Hyperice Normatec 2.0 Legs review
Many pro triathletes use compression boots to help them get back to form after hard sessions and racing, but are they any good? Kate Milsom reviews the Hyperice Normatec 2.0 boots to find out...£899.99 Skip to view deals
The Hyperice Normatec 2.0 Legs use ‘dynamic air compression’ in order to help reduce muscle soreness and lower blood lactate levels.
The patented pulse massage pattern has three functions: pulse, distal release and a gradient system, which means that the compression works its way up the leg gradually in a hold and release pattern to mimic the natural mechanism of the muscles pumping blood towards the heart. This aims to help get rid of waste products and increase the oxygen flow to the recovering muscles and extremities.
Set-up proved easy enough. Just zip yourself into the boots and connect the control unit to the hose attachment, which then slots into the hose socket on both legs. The boots have a rechargeable 1.5kg control unit, which means they’re relatively portable and can be used wirelessly.
Hyperice’s claimed two-hour battery life is pretty accurate; we found it translated to about five episodes of Friends before needing extra juice! Each leg is made up of five overlapping chambers that fill up with air and expand to compress the muscles. Leg sizes include short (>160cm), standard (163cm-191cm) and tall (<191cm), though we’d recommend sizing down as our 163cm height settled into a strange no man’s land between standard and short.
Once you’ve downloaded the free Hyperice app you can choose from seven pre-made sessions for the Normatecs, which instantly load onto the control unit via Bluetooth from a smart phone. Sessions include the likes of a short 15min ‘pre-workout warm-up’ to longer 45min ‘post-run recovery’ sessions, and there’s even a 25min ‘improve your sleep’ option.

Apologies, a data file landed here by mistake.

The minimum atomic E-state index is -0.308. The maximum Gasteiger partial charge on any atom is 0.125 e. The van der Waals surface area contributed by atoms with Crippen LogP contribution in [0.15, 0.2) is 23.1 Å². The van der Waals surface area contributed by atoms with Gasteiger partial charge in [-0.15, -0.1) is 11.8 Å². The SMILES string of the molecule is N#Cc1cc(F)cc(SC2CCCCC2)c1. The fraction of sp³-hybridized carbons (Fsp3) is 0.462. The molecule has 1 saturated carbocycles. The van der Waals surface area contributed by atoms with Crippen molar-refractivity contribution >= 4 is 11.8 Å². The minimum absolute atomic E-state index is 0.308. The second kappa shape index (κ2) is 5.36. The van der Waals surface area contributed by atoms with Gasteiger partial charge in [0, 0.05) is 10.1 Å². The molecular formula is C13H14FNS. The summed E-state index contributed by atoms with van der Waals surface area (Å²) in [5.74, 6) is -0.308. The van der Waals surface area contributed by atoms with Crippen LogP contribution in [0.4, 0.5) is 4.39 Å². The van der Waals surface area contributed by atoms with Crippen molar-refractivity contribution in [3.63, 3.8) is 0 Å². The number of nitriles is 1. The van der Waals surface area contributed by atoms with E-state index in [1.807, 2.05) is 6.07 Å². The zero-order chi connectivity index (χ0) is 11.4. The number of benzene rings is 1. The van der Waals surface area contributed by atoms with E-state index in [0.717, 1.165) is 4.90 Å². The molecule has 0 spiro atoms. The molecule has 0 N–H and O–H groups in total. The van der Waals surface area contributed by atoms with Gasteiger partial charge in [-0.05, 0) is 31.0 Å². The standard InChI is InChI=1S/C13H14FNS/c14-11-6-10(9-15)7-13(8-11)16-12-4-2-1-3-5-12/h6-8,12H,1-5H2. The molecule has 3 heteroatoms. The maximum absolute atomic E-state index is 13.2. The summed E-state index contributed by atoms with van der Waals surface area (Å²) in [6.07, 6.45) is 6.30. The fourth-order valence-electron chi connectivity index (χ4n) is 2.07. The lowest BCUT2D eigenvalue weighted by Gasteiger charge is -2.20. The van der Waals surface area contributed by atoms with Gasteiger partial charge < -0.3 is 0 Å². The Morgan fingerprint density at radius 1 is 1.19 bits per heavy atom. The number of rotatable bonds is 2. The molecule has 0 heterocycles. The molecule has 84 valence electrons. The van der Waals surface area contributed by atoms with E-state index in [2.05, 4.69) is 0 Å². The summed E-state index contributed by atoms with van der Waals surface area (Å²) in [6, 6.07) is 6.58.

There’s also a custom mode, where you can choose to either settle into a continuous compression cycle or set any duration from 10mins to 2:55hrs (though you’ll need to recharge before then).
Compression level ranges from one to seven, with a zone boost feature for isolated bursts. Our recovery saw us reaching for max compression each time to see any obvious reduction in soreness. But after a couple weeks of using the Normatecs after every run, our legs admittedly felt fresher for longer, especially during those long or hard run sessions.
Although you can set the length of your own sessions, the device doesn’t seem to stick to them or the allotted time in pre-made sessions, instead continuing of its own accord until the cycle is finished. This seems a bizarre design flaw which could be easily solved by only offering session times within the cycle intervals. Packing the bulky boots away can also be a struggle, so it’d be great to see a carry case included in future.
A Pro version (£1,199) is also available, with has an updated touchscreen device, 10 intensity levels and three modes.
Hyperice Normatec 2.0 Legs verdict
Great additional recovery aid for athletes with deep pockets.
Latest Hyperice Normatec 2.0 deals
Therabody RecoveryAir Prime
Therabody and Hyperice are known as two of the biggest producers of recovery kit and have been going head to head with massage guns for years. More recently, they’ve also started going head to head when it comes to compression boots.
We recently reviewed the Therabody RecoveryAir Pro boots, which cost £1,129, but if you want to spend a little less than this and the £899.99 that the Normatecs can be had for, you may want to consider Therabody’s RecoveryAir Prime.
They’re available for just under £600 and are said to offer 180mins of battery life, four different time intervals for the compression (20mins, 40mins, 60mins and continuous) and an adjustable pressure range.
There’s a simple remote that you can use to operate the boots, while the seamless interior is said to be easy to clean.